HTC recently acknowledged a security flaw in its handsets that allowed malicious apps to steal Wi-Fi passwords. This type of flaw could potentially allow for targeted exploitation of a company or residential network. Luckily, HTC and Google were very responsive and a fix has already been developed and deployed. It was actually discovered in September 2011, but was kept a secret publicly until Google and HTC had time to address it and provide the appropriate fixes.
According to the U.S. Computer Emergency Readiness Team (US-CERT), the devices affected by the security flaw include the Desire HD, Glacier, Droid Incredible, Thunderbolt 4G, Sensation Z710e, Sensation 4G, Desire S, EVO 3D and EVO 4G.
This is a prime example of why Apple has such a strict acceptance policy of the apps that are allowed in the iTunes App Store. They monitor the code and test the apps before releasing them to the public to avoid problems. That said, there have been apps that mistakingly made their way into the store.
Clickjaking seems to be going on a lot lately, you may have heard of it with the whole Facebook attack going on right now. Many people are victims of Clickjacking attacks, and its a hard attack to detect them. Many times it happens in the background without the user ever knowing. So what is Clickjacking? Well just check Wikipedia its a good enough description. http://en.wikipedia.org/wiki/Clickjacking
Simply put by wired.com
Clickjacking, put simply, is when a button, image, video, or some form of embedded content on a website is overlaid by an invisible layer that sits on top of the site underneath it.
Wired.com also had a fairly good example explanation:
For instance, you may see a page with a movie embedded on it. You want to watch the movie, so you click on the play button. You don’t think twice about it — you’ve done it a million times. Meanwhile, a hacker has superimposed an invisible web page over the movie. It just so happens that a button allowing access to your camera and microphone has been placed over the movie’s play button. Now, when you think you’re playing the movie, you’re actually permitting the hacker to access your video camera and microphone.
So your click on something that isn’t what it seems to be causes bad things to happen. Usually without you knowing. So how do you prevent it?
Keeping your browser and flash player up to date is the first step. Instead of repeating the rest of the information that’s already on the internet here’s a link that will give you some tips:
Hopefully this information will help for people who haven’t heard about Clickjacking yet. For those who have, hopefully all of you, this is just a reminder to make sure your secure.
Duqu malware is making waves in the security world at the moment. It is an attack that uses a zero-day to exploit a vulnerability in the windows kernel, more specifically it targets the Win32k TrueType font parsing engine. The reason why its big news is because its a highly sophisticated attack on specific organisations that steals digital certificates, keystrokes, and other systems information. While the specific organisations that have been targeted haven’t been made public, they all dealt with highly sensitive things such industrial control systems. The infection usually began with a .doc dropper file that was emailed and socially engineered to be something that the targeted user would open.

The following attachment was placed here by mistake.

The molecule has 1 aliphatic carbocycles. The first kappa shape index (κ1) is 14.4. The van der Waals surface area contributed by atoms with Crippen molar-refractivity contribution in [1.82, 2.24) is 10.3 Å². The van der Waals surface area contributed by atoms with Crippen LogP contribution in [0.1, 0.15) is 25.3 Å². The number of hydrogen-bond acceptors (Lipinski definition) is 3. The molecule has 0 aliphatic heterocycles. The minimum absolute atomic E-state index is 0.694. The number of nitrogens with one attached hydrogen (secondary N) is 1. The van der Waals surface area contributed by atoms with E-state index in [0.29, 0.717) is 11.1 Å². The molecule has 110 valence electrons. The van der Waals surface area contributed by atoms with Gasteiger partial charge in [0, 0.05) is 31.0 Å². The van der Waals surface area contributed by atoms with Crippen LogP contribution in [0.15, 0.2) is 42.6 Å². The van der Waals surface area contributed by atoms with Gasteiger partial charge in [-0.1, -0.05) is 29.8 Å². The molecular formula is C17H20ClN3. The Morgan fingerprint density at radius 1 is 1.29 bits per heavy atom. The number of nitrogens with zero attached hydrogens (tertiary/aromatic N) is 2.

So security experts have began to conjecture that Duqu was developed and executed by the same people responsible for Stuxnet. The reason being that they share a lot in common. They both exploited zero-days relating to the windows kernel, both are signed using stolen certificates, and they both have been highly sophisticated attacks directed at specific organisations. Not only does the profile of the attack match Stuxnet but so does the source code. Where Stuxnet and Duqu start to differ is that Stuxnet was created to act autonomously while Duqu is reliant on command and control servers. Stuxnet targeted industrial machines while Duqu is attacking computer systems.
There are many features that add to Duqu’s sophisticated nature that raises it above the level of ordinary malware. One is that its able to communicate through server message blocks, the protocol that allows networked resources to interact. This allowed Duqu to infect systems that weren’t connected to the internet but were on a network with devices that were. On top of that it was able to receive and transmit message from the C&C server by transmitting the data to a computer connected to the internet and then through SMB to the device on the network that didn’t have internet access. Even the C&C servers themselves show a high level of dedication because they used a unique C&C server for each individual attack. So far only two have been discovered with one in India and one in Belgium. To avoid detection on infected systems it uses 54×54 jpeg files as containers to store stolen data. This way the network traffic wouldn’t show important data moving around just jpeg files. After 30 days of running on the system Duqu deletes itself hiding anyway of detecting it had been there.
So what I most likely think is that Duqu was created and used by the same people who did Stuxnet, and due to the level of sophistication and scale it was most likely a state actor. The state actor probably being a collaboration between the USA and Israel. As of right now Microsoft still hasn’t fixed the vulnerability that allows it. For most users this isn’t that big of a deal because the exact method of the zero-day isn’t known so Duqu’s the only one using it. So unless you happen to be part of large organization then the threat and danger from Duqu is minimal.
WordPress is very popular blogging tool thats used by 14.7% of Alexa’s top 1 million web pages and its of course the same tool we use to write these posts on. Because of its widespread use and popularity, it finds itself coming under attack pretty frequently.
One of the more recent attacks on it exploits the php script for Timthumb, an tool for image cropping and resizing. The attack works by mimicking a GIF image by using fake header data. This confuses the intrusion detection and prevention systems by making think its an image file and thus ignoring it. In reality though its a zip carrying malicious code. The attackers then obfuscate it further by encoding it and compressing it multiple times so that it can only work when decoded and uncompressed in the correct order.